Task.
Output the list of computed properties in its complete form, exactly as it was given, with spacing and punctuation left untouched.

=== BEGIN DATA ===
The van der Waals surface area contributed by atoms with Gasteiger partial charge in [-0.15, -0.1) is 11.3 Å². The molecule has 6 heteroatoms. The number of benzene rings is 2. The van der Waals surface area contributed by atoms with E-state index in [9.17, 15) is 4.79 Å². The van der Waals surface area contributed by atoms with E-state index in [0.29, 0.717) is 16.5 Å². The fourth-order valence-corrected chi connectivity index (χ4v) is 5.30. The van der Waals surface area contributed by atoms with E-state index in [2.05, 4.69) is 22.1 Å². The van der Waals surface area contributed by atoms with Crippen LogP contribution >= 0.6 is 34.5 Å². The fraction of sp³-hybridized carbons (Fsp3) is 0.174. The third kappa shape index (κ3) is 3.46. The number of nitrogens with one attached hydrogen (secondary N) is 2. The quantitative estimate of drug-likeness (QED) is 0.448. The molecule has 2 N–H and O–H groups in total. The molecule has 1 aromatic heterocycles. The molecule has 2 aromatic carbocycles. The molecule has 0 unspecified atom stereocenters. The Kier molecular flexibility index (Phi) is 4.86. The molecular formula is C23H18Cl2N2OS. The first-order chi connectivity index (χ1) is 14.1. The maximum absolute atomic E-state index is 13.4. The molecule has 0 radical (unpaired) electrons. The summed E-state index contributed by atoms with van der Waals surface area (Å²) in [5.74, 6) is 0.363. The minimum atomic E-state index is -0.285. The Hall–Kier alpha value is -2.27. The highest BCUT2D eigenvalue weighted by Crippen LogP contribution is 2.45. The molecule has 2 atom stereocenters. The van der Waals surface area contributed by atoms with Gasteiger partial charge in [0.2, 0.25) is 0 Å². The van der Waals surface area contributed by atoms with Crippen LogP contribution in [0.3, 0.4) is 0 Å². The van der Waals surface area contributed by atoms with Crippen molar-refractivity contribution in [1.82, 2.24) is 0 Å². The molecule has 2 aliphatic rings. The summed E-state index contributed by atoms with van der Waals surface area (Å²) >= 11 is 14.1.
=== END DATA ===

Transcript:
The van der Waals surface area contributed by atoms with Gasteiger partial charge in [-0.15, -0.1) is 11.3 Å². The molecule has 6 heteroatoms. The number of benzene rings is 2. The van der Waals surface area contributed by atoms with E-state index in [9.17, 15) is 4.79 Å². The van der Waals surface area contributed by atoms with E-state index in [0.29, 0.717) is 16.5 Å². The fourth-order valence-corrected chi connectivity index (χ4v) is 5.30. The van der Waals surface area contributed by atoms with E-state index in [2.05, 4.69) is 22.1 Å². The van der Waals surface area contributed by atoms with Crippen LogP contribution >= 0.6 is 34.5 Å². The fraction of sp³-hybridized carbons (Fsp3) is 0.174. The third kappa shape index (κ3) is 3.46. The number of nitrogens with one attached hydrogen (secondary N) is 2. The quantitative estimate of drug-likeness (QED) is 0.448. The molecule has 2 N–H and O–H groups in total. The molecule has 1 aromatic heterocycles. The molecule has 2 aromatic carbocycles. The molecule has 0 unspecified atom stereocenters. The Kier molecular flexibility index (Phi) is 4.86. The molecular formula is C23H18Cl2N2OS. The first-order chi connectivity index (χ1) is 14.1. The maximum absolute atomic E-state index is 13.4. The molecule has 0 radical (unpaired) electrons. The summed E-state index contributed by atoms with van der Waals surface area (Å²) in [5.74, 6) is 0.363. The minimum atomic E-state index is -0.285. The Hall–Kier alpha value is -2.27. The highest BCUT2D eigenvalue weighted by Crippen LogP contribution is 2.45. The molecule has 2 atom stereocenters. The van der Waals surface area contributed by atoms with Gasteiger partial charge in [0.2, 0.25) is 0 Å². The van der Waals surface area contributed by atoms with Crippen LogP contribution in [0.3, 0.4) is 0 Å². The van der Waals surface area contributed by atoms with Crippen molar-refractivity contribution in [1.82, 2.24) is 0 Å². The molecule has 2 aliphatic rings. The summed E-state index contributed by atoms with van der Waals surface area (Å²) >= 11 is 14.1.